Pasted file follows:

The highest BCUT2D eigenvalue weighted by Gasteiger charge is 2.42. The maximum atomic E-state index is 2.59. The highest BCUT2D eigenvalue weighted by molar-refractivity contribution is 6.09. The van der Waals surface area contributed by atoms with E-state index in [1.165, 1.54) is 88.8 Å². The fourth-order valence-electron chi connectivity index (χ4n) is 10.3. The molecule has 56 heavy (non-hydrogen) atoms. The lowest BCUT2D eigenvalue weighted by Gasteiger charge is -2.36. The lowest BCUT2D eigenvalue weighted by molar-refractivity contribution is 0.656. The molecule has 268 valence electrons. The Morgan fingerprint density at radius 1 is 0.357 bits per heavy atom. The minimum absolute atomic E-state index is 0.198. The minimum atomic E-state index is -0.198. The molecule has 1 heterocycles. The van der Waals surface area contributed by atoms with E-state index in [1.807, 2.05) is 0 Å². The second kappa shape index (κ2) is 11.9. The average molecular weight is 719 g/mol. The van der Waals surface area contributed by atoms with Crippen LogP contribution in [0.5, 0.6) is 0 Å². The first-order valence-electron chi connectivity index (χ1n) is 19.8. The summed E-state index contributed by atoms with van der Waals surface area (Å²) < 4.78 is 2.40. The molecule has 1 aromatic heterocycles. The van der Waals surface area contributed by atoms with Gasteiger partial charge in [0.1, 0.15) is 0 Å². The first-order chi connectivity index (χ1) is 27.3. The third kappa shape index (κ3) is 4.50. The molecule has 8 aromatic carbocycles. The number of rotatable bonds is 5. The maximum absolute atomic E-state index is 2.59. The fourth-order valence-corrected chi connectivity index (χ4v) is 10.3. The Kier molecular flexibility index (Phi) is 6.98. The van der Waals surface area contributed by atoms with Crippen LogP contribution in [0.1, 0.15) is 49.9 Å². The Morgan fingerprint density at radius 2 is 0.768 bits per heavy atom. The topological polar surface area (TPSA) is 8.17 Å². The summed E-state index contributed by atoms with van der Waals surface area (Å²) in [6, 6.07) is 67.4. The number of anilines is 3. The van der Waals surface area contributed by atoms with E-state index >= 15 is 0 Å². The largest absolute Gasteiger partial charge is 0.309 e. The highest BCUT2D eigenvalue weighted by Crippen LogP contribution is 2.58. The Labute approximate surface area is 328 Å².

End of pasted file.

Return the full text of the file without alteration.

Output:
The highest BCUT2D eigenvalue weighted by Gasteiger charge is 2.42. The maximum atomic E-state index is 2.59. The highest BCUT2D eigenvalue weighted by molar-refractivity contribution is 6.09. The van der Waals surface area contributed by atoms with E-state index in [1.165, 1.54) is 88.8 Å². The fourth-order valence-electron chi connectivity index (χ4n) is 10.3. The molecule has 56 heavy (non-hydrogen) atoms. The lowest BCUT2D eigenvalue weighted by Gasteiger charge is -2.36. The lowest BCUT2D eigenvalue weighted by molar-refractivity contribution is 0.656. The molecule has 268 valence electrons. The Morgan fingerprint density at radius 1 is 0.357 bits per heavy atom. The minimum absolute atomic E-state index is 0.198. The minimum atomic E-state index is -0.198. The molecule has 1 heterocycles. The van der Waals surface area contributed by atoms with E-state index in [1.807, 2.05) is 0 Å². The second kappa shape index (κ2) is 11.9. The average molecular weight is 719 g/mol. The van der Waals surface area contributed by atoms with Crippen LogP contribution in [0.5, 0.6) is 0 Å². The first-order valence-electron chi connectivity index (χ1n) is 19.8. The summed E-state index contributed by atoms with van der Waals surface area (Å²) < 4.78 is 2.40. The molecule has 1 aromatic heterocycles. The van der Waals surface area contributed by atoms with Gasteiger partial charge in [0.1, 0.15) is 0 Å². The first-order chi connectivity index (χ1) is 27.3. The third kappa shape index (κ3) is 4.50. The molecule has 8 aromatic carbocycles. The number of rotatable bonds is 5. The maximum absolute atomic E-state index is 2.59. The fourth-order valence-corrected chi connectivity index (χ4v) is 10.3. The Kier molecular flexibility index (Phi) is 6.98. The van der Waals surface area contributed by atoms with Crippen LogP contribution in [0.1, 0.15) is 49.9 Å². The Morgan fingerprint density at radius 2 is 0.768 bits per heavy atom. The topological polar surface area (TPSA) is 8.17 Å². The summed E-state index contributed by atoms with van der Waals surface area (Å²) in [6, 6.07) is 67.4. The number of anilines is 3. The van der Waals surface area contributed by atoms with E-state index >= 15 is 0 Å². The largest absolute Gasteiger partial charge is 0.309 e. The highest BCUT2D eigenvalue weighted by Crippen LogP contribution is 2.58. The Labute approximate surface area is 328 Å².